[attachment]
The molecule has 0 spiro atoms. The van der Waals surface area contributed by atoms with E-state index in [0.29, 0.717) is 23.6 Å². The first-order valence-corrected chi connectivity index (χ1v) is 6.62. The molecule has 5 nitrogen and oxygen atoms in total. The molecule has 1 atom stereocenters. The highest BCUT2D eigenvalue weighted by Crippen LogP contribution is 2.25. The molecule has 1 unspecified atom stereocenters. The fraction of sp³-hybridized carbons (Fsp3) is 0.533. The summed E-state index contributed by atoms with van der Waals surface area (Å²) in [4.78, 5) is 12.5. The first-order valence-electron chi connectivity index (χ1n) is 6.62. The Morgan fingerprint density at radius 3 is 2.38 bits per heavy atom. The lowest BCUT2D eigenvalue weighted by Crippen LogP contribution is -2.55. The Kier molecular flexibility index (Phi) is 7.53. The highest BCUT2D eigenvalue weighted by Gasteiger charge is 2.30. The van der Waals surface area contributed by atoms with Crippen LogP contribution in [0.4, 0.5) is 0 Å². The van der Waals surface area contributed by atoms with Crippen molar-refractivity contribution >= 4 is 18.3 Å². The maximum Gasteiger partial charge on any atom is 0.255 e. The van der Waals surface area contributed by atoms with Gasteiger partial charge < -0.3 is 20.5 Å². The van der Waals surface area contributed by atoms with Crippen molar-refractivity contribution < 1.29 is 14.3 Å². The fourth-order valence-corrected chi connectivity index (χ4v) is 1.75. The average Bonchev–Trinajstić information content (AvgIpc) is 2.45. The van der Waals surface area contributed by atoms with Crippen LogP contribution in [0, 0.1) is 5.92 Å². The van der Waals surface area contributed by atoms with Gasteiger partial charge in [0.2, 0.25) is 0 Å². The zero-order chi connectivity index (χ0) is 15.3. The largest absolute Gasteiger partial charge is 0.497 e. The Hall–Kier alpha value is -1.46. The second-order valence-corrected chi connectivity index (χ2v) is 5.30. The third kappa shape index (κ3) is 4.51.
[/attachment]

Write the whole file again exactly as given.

The molecule has 0 spiro atoms. The van der Waals surface area contributed by atoms with E-state index in [0.29, 0.717) is 23.6 Å². The first-order valence-corrected chi connectivity index (χ1v) is 6.62. The molecule has 5 nitrogen and oxygen atoms in total. The molecule has 1 atom stereocenters. The highest BCUT2D eigenvalue weighted by Crippen LogP contribution is 2.25. The molecule has 1 unspecified atom stereocenters. The fraction of sp³-hybridized carbons (Fsp3) is 0.533. The summed E-state index contributed by atoms with van der Waals surface area (Å²) in [4.78, 5) is 12.5. The first-order valence-electron chi connectivity index (χ1n) is 6.62. The Morgan fingerprint density at radius 3 is 2.38 bits per heavy atom. The lowest BCUT2D eigenvalue weighted by Crippen LogP contribution is -2.55. The Kier molecular flexibility index (Phi) is 7.53. The highest BCUT2D eigenvalue weighted by Gasteiger charge is 2.30. The van der Waals surface area contributed by atoms with Crippen LogP contribution in [0.4, 0.5) is 0 Å². The van der Waals surface area contributed by atoms with Crippen molar-refractivity contribution >= 4 is 18.3 Å². The maximum Gasteiger partial charge on any atom is 0.255 e. The van der Waals surface area contributed by atoms with Gasteiger partial charge < -0.3 is 20.5 Å². The van der Waals surface area contributed by atoms with Crippen molar-refractivity contribution < 1.29 is 14.3 Å². The fourth-order valence-corrected chi connectivity index (χ4v) is 1.75. The average Bonchev–Trinajstić information content (AvgIpc) is 2.45. The van der Waals surface area contributed by atoms with Crippen LogP contribution in [0, 0.1) is 5.92 Å². The van der Waals surface area contributed by atoms with Gasteiger partial charge in [0.2, 0.25) is 0 Å². The zero-order chi connectivity index (χ0) is 15.3. The largest absolute Gasteiger partial charge is 0.497 e. The Hall–Kier alpha value is -1.46. The second-order valence-corrected chi connectivity index (χ2v) is 5.30. The third kappa shape index (κ3) is 4.51.